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Your Re-opening Vehicle Checklist - Use This Time To Prepare Your Vehicle For Duty

All indications are that the economy will re-open soon. Now is your chance to put your vehicle in the best possible shape for duty. Here are our suggestions for DIY and professional "tune-ups."


The current crisis caught everyone off guard. We vehicle owners always have a running list of upcoming repairs and maintenance items to deal with for our much-needed rides. However, with the cars presently parked in the garage for many, that list may have become less important due to other priorities. With the economy about to re-open in stages across the country, now is the time to revisit that list and perhaps add a few items. For some, this might be a good opportunity to take care of some car issues before we are back to the grind.

We will start our list with a couple of do-it-yourself projects you can tackle, and then list a few items that a local mechanic could do to get your car ready for action.
Vehicle interior cleaning image by John GorehamDIY Vehicle Preparations
Late spring is the ideal time of the year to do a thorough cleaning and dressing of your vehicle's interior and exterior. Start inside. Remove everything from the interior and then also remove the floor mats. Driver's floor mats will usually have two clips near the seat bottom to unfasten. Vacuum that car out and look for any spills to deal with.

Scrub the interior with a proper cleaner. Griot's interior cleaner has worked well for us in the past. Use a non-ammonia glass cleaner if you don't have time to get that. We also suggest a non-ammonia glass cleaner for all glass surfaces. Clean all of them on the inside. You will be surprised how much cloudiness will disappear.

Next, use a leather cleaner and then conditioner to dress the leather seats in your car. If you don't have leather, but rather cloth, you can use a vehicle interior shampoo that comes in a can. Be aware it takes about 8 hours to dry.

Wash and wax your car if you have the energy. A coat of quality wax is always helpful, but be forewarned. If you have not waxed it before it is more work than you think. Keep the car out of the sun to make your work less difficult.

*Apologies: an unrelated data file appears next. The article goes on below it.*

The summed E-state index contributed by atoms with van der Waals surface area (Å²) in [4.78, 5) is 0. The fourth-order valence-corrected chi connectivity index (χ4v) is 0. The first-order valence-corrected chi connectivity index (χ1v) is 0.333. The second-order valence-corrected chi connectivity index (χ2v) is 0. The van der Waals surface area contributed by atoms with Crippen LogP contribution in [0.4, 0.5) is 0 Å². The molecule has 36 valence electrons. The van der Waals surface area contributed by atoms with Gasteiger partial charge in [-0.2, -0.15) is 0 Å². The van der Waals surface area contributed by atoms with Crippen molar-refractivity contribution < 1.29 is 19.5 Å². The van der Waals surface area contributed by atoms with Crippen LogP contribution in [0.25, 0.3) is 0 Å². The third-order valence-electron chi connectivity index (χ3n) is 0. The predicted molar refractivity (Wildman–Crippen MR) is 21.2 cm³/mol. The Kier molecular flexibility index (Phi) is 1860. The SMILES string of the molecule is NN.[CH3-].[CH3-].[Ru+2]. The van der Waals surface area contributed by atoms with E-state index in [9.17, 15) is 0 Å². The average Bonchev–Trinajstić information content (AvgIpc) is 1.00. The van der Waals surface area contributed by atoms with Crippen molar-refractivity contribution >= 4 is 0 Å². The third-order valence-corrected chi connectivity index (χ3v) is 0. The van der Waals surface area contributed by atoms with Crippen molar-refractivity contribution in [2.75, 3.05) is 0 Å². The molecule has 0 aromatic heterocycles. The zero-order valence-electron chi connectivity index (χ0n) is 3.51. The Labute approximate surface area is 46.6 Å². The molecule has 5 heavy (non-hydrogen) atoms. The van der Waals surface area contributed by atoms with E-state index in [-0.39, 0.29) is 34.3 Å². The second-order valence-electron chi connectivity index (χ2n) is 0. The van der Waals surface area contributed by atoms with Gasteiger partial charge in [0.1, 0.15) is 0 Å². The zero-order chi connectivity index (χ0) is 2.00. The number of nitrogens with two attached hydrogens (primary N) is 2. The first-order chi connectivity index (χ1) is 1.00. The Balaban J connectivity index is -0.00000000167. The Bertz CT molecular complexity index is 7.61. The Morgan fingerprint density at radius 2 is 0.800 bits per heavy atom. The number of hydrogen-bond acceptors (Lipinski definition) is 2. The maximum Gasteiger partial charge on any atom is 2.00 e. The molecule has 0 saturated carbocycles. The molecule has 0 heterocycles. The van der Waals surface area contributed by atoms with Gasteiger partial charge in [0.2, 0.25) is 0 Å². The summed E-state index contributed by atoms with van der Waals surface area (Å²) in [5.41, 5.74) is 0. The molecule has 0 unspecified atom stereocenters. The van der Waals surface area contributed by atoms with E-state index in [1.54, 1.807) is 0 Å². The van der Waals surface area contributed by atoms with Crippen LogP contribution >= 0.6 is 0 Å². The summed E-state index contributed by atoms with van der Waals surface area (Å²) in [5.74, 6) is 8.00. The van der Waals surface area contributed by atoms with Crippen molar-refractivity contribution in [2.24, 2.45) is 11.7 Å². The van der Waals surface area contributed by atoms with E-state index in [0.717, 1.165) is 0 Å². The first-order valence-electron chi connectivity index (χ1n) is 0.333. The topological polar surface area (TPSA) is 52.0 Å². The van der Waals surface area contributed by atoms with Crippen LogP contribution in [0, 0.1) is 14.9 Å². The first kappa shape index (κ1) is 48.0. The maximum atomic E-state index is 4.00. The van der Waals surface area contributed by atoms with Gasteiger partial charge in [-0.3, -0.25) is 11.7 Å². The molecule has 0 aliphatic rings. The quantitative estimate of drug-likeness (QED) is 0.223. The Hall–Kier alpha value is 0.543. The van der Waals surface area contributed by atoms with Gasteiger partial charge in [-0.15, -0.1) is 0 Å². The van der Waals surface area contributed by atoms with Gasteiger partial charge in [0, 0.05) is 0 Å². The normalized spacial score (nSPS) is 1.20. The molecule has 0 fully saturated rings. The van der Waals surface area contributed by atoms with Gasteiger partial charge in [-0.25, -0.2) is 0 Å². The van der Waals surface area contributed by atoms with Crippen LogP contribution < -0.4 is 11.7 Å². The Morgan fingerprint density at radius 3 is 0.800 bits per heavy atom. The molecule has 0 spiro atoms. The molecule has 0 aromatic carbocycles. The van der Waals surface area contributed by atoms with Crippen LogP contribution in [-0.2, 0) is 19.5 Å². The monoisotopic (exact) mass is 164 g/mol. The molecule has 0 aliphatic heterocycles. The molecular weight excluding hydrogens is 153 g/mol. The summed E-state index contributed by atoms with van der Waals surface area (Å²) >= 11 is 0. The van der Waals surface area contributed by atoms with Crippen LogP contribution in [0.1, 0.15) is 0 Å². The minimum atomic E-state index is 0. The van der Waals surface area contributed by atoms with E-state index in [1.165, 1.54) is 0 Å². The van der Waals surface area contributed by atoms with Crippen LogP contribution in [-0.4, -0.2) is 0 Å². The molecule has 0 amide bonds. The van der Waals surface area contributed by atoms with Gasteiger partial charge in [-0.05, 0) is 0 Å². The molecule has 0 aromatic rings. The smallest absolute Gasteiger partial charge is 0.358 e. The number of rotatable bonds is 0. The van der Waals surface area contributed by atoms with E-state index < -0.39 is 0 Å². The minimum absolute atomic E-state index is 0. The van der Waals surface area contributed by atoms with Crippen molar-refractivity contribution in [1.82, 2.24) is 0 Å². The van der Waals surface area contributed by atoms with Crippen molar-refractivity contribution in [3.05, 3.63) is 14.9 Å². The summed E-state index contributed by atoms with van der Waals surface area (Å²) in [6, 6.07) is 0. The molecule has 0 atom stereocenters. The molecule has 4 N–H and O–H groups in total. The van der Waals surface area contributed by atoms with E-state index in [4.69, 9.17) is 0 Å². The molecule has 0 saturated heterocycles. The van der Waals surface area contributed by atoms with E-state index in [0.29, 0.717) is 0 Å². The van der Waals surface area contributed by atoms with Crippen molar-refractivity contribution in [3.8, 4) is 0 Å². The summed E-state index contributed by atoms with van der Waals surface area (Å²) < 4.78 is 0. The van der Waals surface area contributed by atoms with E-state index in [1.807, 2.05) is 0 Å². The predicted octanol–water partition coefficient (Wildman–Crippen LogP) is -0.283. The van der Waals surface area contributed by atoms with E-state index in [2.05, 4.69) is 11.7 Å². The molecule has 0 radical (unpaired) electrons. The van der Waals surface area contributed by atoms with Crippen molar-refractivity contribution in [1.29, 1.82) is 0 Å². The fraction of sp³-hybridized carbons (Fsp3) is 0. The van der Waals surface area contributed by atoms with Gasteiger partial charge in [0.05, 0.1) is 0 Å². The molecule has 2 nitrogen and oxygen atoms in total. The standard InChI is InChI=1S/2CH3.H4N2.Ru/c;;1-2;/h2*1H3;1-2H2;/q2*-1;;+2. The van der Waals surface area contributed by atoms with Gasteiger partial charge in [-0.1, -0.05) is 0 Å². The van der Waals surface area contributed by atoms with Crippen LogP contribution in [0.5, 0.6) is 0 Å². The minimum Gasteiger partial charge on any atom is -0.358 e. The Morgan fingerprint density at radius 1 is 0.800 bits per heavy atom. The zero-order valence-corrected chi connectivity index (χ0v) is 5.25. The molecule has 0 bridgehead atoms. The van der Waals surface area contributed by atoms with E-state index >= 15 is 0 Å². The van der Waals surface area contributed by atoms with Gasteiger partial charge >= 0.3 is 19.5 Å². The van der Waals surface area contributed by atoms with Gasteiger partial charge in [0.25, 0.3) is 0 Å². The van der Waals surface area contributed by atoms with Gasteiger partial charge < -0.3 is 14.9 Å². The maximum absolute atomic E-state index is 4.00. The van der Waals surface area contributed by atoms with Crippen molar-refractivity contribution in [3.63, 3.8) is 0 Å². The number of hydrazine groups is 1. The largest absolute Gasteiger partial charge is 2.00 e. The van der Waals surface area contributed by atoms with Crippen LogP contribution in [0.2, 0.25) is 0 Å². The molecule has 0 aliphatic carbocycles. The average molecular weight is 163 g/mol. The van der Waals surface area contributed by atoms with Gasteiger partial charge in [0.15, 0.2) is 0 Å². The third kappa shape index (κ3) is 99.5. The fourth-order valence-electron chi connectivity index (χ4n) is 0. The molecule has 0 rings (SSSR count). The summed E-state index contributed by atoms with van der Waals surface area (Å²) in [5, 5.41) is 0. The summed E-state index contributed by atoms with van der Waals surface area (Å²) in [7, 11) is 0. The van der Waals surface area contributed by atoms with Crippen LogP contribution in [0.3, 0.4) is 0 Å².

Cabin air filter image by John Goreham
One DIY project that is easy on most vehicles is changing the cabin filter and the engine air cleaner filter. Here is a full tutorial on how that is done. You can get the parts from Amazon.

Finally, if your headlights are cloudy, you can shine them up with under 2 hours of work and for less than $35 in materials. Our full overview on how to do this easy and important job is right here.

Related Story: Nissan Offers Professional Advice On How To Disinfect Your Car, Crossover, or Truck

Mechanic Jobs To Consider
Changing your own oil is a DIY project for some, but it involves a few steps we find a hassle. For under $60 most shops will change your oil and filter. If the car is only part-way through its oil change duration, why not get it done now so you can focus on work when things re-open? If you are taking the car in anyway, check your vehicle state inspection sticker. It may be coming due. Get it done now and have one less thing to worry about.
Timing belt image by John Goreham
Now is also a good time to check your records and see if your vehicle is due for a larger service. Perhaps the brake fluid, transmission fluid, and if you have an older vehicle, power steering fluid is due for changing. Or, if your car is near 100K, the timing belt, water pump, and spark plugs. How are your brakes? Getting this stuff out of the way while the economy is partially shut down may make sense.

If we have left out any good vehicle-preparation jobs, please feel free to suggest them in the comments below.

Note: Torque News received no compensation from any of the manufacturers or retailers mentioned in this story.

John Goreham is a life-long car nut and recovering engineer. John's focus areas are technology, safety, and green vehicles. In the 1990s, he was part of a team that built a solar-electric vehicle from scratch. His was the role of battery thermal control designer. For 20 years he applied his engineering and sales talents in the high tech world and published numerous articles in technical journals such as Chemical Processing Magazine. In 2008 he retired from that career to chase his dream of being an auto writer. In addition to Torque News, John's work has appeared in print in dozens of American newspapers and he provides reviews to many vehicle shopping sites. You can follow John on Twitter, and view his credentials at Linkedin.

Images by John Goreham. Use with permission only.


Karen barnes (not verified)    August 26, 2020 - 11:24PM

I have a 2001 Honda v6, used with 158,000 miles. New radiator, front and back breaks,pads,ega value replaced. Engine seals replaced
To prevent more oil leaking, Reservoir tank, 2 different batteries, new tires, now, check engine light back on. Sometimes TCS light goes on and off. Now radio has code error, click light off, front lights very dim, don’t like to drive it at night. Tonight I heard a sound like buzzing on the right side. Maybe a fan issue. I’m just tired, do I take it to someone else?